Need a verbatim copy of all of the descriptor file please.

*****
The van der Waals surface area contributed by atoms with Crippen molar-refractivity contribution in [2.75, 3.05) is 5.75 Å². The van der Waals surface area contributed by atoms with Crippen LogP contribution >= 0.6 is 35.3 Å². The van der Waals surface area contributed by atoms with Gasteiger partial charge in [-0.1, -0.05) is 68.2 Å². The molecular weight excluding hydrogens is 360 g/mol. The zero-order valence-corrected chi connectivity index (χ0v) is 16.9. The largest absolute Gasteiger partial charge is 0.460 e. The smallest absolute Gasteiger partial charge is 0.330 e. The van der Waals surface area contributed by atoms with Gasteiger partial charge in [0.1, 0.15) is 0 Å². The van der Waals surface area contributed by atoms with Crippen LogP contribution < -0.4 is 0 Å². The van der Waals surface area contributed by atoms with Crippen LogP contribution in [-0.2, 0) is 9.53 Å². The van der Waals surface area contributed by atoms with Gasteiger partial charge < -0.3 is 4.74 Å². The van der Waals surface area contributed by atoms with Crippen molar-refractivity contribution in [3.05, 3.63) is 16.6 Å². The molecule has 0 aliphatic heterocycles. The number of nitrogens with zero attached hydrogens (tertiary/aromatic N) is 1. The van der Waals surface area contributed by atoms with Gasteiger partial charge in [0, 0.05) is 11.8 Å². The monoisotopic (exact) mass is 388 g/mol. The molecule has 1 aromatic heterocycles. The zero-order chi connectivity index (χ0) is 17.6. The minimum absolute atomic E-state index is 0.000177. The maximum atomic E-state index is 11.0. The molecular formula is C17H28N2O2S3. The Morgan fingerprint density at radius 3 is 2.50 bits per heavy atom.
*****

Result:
The van der Waals surface area contributed by atoms with Crippen molar-refractivity contribution in [2.75, 3.05) is 5.75 Å². The van der Waals surface area contributed by atoms with Crippen LogP contribution >= 0.6 is 35.3 Å². The van der Waals surface area contributed by atoms with Gasteiger partial charge in [-0.1, -0.05) is 68.2 Å². The molecular weight excluding hydrogens is 360 g/mol. The zero-order valence-corrected chi connectivity index (χ0v) is 16.9. The largest absolute Gasteiger partial charge is 0.460 e. The smallest absolute Gasteiger partial charge is 0.330 e. The van der Waals surface area contributed by atoms with Gasteiger partial charge in [0.1, 0.15) is 0 Å². The van der Waals surface area contributed by atoms with Crippen LogP contribution < -0.4 is 0 Å². The van der Waals surface area contributed by atoms with Crippen LogP contribution in [-0.2, 0) is 9.53 Å². The van der Waals surface area contributed by atoms with Gasteiger partial charge < -0.3 is 4.74 Å². The van der Waals surface area contributed by atoms with Crippen molar-refractivity contribution in [3.05, 3.63) is 16.6 Å². The molecule has 0 aliphatic heterocycles. The number of nitrogens with zero attached hydrogens (tertiary/aromatic N) is 1. The van der Waals surface area contributed by atoms with Gasteiger partial charge in [0, 0.05) is 11.8 Å². The monoisotopic (exact) mass is 388 g/mol. The molecule has 1 aromatic heterocycles. The zero-order chi connectivity index (χ0) is 17.6. The minimum absolute atomic E-state index is 0.000177. The maximum atomic E-state index is 11.0. The molecular formula is C17H28N2O2S3. The Morgan fingerprint density at radius 3 is 2.50 bits per heavy atom.